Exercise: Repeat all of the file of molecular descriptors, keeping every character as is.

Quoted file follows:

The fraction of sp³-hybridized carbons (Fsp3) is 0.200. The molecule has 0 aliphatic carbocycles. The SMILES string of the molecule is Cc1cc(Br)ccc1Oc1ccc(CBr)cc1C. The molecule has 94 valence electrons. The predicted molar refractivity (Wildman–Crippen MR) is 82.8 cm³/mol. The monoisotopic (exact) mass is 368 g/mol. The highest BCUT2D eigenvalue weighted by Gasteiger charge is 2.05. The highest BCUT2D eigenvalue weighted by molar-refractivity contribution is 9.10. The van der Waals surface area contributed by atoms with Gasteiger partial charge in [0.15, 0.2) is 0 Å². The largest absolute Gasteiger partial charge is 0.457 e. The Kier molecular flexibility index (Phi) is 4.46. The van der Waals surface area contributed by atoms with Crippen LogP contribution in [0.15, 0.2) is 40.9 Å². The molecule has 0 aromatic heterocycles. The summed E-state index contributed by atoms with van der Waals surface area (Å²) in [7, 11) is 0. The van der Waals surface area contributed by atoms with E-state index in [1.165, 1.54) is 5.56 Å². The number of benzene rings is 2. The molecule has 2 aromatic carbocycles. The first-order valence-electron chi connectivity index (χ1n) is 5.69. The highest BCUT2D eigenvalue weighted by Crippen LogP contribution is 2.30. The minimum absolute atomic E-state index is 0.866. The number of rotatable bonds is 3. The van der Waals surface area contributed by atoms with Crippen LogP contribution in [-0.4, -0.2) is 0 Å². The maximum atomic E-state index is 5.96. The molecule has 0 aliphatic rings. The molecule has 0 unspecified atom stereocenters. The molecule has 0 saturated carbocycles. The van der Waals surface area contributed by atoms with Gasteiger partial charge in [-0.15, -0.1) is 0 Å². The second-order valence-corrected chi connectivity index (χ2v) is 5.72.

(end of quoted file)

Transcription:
The fraction of sp³-hybridized carbons (Fsp3) is 0.200. The molecule has 0 aliphatic carbocycles. The SMILES string of the molecule is Cc1cc(Br)ccc1Oc1ccc(CBr)cc1C. The molecule has 94 valence electrons. The predicted molar refractivity (Wildman–Crippen MR) is 82.8 cm³/mol. The monoisotopic (exact) mass is 368 g/mol. The highest BCUT2D eigenvalue weighted by Gasteiger charge is 2.05. The highest BCUT2D eigenvalue weighted by molar-refractivity contribution is 9.10. The van der Waals surface area contributed by atoms with Gasteiger partial charge in [0.15, 0.2) is 0 Å². The largest absolute Gasteiger partial charge is 0.457 e. The Kier molecular flexibility index (Phi) is 4.46. The van der Waals surface area contributed by atoms with Crippen LogP contribution in [0.15, 0.2) is 40.9 Å². The molecule has 0 aromatic heterocycles. The summed E-state index contributed by atoms with van der Waals surface area (Å²) in [7, 11) is 0. The van der Waals surface area contributed by atoms with E-state index in [1.165, 1.54) is 5.56 Å². The number of benzene rings is 2. The molecule has 2 aromatic carbocycles. The first-order valence-electron chi connectivity index (χ1n) is 5.69. The highest BCUT2D eigenvalue weighted by Crippen LogP contribution is 2.30. The minimum absolute atomic E-state index is 0.866. The number of rotatable bonds is 3. The van der Waals surface area contributed by atoms with Crippen LogP contribution in [-0.4, -0.2) is 0 Å². The maximum atomic E-state index is 5.96. The molecule has 0 aliphatic rings. The molecule has 0 unspecified atom stereocenters. The molecule has 0 saturated carbocycles. The van der Waals surface area contributed by atoms with Gasteiger partial charge in [-0.15, -0.1) is 0 Å². The second-order valence-corrected chi connectivity index (χ2v) is 5.72.